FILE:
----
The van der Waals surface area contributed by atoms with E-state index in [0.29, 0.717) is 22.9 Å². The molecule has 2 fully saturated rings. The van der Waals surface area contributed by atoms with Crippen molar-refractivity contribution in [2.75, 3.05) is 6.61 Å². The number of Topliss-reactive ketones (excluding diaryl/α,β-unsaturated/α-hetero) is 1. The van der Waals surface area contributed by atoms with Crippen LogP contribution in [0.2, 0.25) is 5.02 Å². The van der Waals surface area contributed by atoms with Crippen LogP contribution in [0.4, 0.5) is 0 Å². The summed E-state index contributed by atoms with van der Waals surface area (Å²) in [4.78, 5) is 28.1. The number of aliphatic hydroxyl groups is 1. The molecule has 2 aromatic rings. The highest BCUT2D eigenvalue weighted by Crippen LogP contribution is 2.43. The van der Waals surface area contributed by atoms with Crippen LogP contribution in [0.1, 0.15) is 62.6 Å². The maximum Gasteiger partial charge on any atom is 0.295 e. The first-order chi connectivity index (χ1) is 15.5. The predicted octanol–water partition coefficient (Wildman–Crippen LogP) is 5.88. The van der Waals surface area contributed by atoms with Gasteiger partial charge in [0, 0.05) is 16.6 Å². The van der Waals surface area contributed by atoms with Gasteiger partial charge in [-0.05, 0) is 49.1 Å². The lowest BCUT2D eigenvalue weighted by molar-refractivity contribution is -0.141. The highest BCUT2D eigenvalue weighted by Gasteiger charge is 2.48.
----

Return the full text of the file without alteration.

The van der Waals surface area contributed by atoms with E-state index in [0.29, 0.717) is 22.9 Å². The molecule has 2 fully saturated rings. The van der Waals surface area contributed by atoms with Crippen molar-refractivity contribution in [2.75, 3.05) is 6.61 Å². The number of Topliss-reactive ketones (excluding diaryl/α,β-unsaturated/α-hetero) is 1. The van der Waals surface area contributed by atoms with Crippen LogP contribution in [0.2, 0.25) is 5.02 Å². The van der Waals surface area contributed by atoms with Crippen LogP contribution in [0.4, 0.5) is 0 Å². The summed E-state index contributed by atoms with van der Waals surface area (Å²) in [4.78, 5) is 28.1. The number of aliphatic hydroxyl groups is 1. The molecule has 2 aromatic rings. The highest BCUT2D eigenvalue weighted by Crippen LogP contribution is 2.43. The van der Waals surface area contributed by atoms with Crippen LogP contribution in [0.1, 0.15) is 62.6 Å². The maximum Gasteiger partial charge on any atom is 0.295 e. The first-order chi connectivity index (χ1) is 15.5. The predicted octanol–water partition coefficient (Wildman–Crippen LogP) is 5.88. The van der Waals surface area contributed by atoms with Gasteiger partial charge in [0, 0.05) is 16.6 Å². The van der Waals surface area contributed by atoms with Gasteiger partial charge in [-0.05, 0) is 49.1 Å². The lowest BCUT2D eigenvalue weighted by molar-refractivity contribution is -0.141. The highest BCUT2D eigenvalue weighted by Gasteiger charge is 2.48.